Canadian Man Claims to Have Cracked Unsolvable British Pigeon Code
Last month the British Government Communications Headquarters (GCHQ) publicly posted a WWII code found with the remains of a dead messenger pigeon. They believed that the code was uncrackable without further information, and hoped that by making the code public someone could provide the missing piece of the puzzle. That's exactly what happened. A Canadian man says he was able to crack the code in 17 minutes with an inherited codebook. He even believes he knows who sent the message.Read on...
British Intelligence Asks for Help With Dead Pigeon’s World War II Code
British intelligence is seeking public assistance in cracking a coded message found on the leg of a dead World War II carrier pigeon. The agency GCHQ has been working on deciphering the message for the past few weeks, but they believe the code could be impossible to break without additional information. They're hoping they can get said information from the public, which is why we're now hearing about it. We'd like to help, but we're still having trouble figuring out GCHQ.Read on...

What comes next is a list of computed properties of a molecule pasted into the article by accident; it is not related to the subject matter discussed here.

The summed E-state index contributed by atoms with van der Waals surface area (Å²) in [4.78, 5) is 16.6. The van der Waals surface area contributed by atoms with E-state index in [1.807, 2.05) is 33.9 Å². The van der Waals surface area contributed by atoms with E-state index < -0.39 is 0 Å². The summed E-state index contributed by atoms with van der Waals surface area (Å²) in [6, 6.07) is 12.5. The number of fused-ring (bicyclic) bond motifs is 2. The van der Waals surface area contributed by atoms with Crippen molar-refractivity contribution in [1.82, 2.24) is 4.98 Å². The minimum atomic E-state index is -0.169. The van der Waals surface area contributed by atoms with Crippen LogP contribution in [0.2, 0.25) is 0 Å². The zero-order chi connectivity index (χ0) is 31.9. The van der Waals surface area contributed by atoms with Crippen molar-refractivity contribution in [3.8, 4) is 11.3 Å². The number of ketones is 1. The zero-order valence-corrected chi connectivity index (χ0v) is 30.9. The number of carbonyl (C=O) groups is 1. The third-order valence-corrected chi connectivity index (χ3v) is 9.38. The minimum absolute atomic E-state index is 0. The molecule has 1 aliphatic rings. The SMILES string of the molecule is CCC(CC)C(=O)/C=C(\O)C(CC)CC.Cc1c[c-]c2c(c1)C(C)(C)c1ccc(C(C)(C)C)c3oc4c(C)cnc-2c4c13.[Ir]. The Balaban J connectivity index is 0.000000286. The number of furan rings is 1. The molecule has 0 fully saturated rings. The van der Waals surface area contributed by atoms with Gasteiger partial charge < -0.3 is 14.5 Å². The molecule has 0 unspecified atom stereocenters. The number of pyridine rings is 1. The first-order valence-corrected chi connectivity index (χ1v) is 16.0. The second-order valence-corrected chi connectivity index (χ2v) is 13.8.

New Law Aims To Monitor Calls, Texts, Emails, and Web History Of U.K. Users
A new U.K. law, expected to be announced during the Queen's Speech in May, would allow the Government Communications Headquarters ( -- a British intelligence agency -- to have unlimited access to a wealth of information about U.K. citizens' communications. The law, which proponents claim is necessary for tackling terrorism and crime in general, would allow the GCHQ to pull up records concerning any citizen's phone calls, text messages, emails, and web history. At the moment, access to such information requires the permission of a Magistrate, much in the same way search warrants work in the United States. The new law, however, would remove this step.Read on...